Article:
U.S. Army 1st Lieutenant Spencer

How Hard Should You Train?

Friday during the torrential downpours in New England, I slipped and fell while trying to navigate a puddle. In good paratrooper form, I locked my feet and knees together as quickly as possible and pulled my arms to my chest to minimize the risk of damage to my wrists and arms. I fell awkwardly but not catastrophically.

Because I haven’t been a paratrooper for years, and the habits of falling don’t take everything into account, it didn’t occur to me in the moment to protect my head, which, unprotected by a helmet, bounced off the pavement, producing on the side of my face a cut above my eye, and a scrape on my cheek. I also learned at the doctor’s office a bit later that I’d sustained a minor concussion.

Thinking about the training that led to my reaction when falling, and also about concussions, I recalled the only time I’d lost vision from a blow to the head. Not playing lacrosse, not during the innumerable games of unpadded tackle football my friends and I played growing up, but during the clinch drill for Army level 1 combatives. 

In the clinch drill one is permitted to offer token protection to one’s head while trying to “clinch” or grab a boxer who is beating you and attempting to evade a clinch. As I was flailing around the mat trying to catch my quarry, he caught me instead with a cross to the head. My eyes went black. It was like someone turned off the lights. I was still on my feet, but that part of my consciousness was on hold. In a moment, my sight returned, and I was able to complete the drill.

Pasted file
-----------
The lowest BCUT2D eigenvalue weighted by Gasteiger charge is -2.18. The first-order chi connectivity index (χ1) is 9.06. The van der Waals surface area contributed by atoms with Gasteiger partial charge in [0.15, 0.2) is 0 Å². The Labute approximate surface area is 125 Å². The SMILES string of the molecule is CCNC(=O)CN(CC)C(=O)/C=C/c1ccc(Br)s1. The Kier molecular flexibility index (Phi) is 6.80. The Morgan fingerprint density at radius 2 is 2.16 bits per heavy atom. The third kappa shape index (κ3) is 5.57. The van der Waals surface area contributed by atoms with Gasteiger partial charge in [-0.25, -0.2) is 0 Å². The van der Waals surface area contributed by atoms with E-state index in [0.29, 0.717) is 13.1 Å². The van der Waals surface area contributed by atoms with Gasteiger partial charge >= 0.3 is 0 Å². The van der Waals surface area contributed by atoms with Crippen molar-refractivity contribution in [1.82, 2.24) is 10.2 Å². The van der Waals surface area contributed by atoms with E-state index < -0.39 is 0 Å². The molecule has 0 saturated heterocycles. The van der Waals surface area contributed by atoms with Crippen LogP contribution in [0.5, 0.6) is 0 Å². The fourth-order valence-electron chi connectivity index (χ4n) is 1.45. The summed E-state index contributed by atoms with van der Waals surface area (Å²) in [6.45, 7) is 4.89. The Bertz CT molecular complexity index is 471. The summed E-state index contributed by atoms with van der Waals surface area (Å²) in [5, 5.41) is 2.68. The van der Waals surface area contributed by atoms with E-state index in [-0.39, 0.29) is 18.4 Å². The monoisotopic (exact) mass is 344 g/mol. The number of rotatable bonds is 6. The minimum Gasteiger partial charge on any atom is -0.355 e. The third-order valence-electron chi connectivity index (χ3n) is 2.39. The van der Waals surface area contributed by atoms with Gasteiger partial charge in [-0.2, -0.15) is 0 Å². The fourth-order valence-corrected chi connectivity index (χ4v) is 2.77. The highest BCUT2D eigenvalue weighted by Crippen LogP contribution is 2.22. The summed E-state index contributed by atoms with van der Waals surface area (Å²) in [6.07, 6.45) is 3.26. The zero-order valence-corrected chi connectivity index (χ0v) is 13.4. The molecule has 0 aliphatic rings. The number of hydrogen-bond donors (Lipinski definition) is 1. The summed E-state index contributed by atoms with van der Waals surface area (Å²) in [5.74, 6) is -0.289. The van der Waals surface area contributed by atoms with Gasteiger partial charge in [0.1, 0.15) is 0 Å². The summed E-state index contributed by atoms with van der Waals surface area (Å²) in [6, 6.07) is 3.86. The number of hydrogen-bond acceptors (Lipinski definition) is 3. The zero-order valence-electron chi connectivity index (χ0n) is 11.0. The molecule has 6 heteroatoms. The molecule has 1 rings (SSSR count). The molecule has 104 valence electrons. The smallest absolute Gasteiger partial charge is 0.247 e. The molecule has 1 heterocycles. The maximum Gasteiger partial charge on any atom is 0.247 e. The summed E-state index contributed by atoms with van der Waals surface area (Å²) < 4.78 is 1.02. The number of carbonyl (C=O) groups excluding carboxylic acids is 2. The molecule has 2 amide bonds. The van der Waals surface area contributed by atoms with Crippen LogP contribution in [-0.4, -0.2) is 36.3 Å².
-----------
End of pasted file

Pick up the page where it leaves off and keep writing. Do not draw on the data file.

How hard is too hard in training? One of the other people in the drill had their orbital socket fractured. Another suffered a broken nose. I don’t remember thinking much of it at the time, but looking back: was that necessary?

My feeling is: yes, hard training is necessary. There need to be guardrails and expert-level oversight. But that’s how one prepares most effectively for war and for serious hardship. Nothing like that is available in life, save through accident or misfortune. Having a process by which to push people’s limits — understanding that this will in extreme cases result in injury or even very rarely death — is the best way to understand what those limits are on a case-by-case and unit-by-unit level.

Most or all of the training for individual soldier skills, such as the clinch drill, ought to be conducted before moving to unit drills when and wherever possible. Individual skills are the precondition on which unit training becomes possible. Knowing that a person cannot march 5 miles in the heat carrying 60 pounds of equipment is crucial if one is to begin training a forced march preceding a movement to contact. 

The better the training is, the deeper an impression it will make. In such a way, 20 years after jump school, a man might still remember to keep his feet and knees together while experiencing a PLF.


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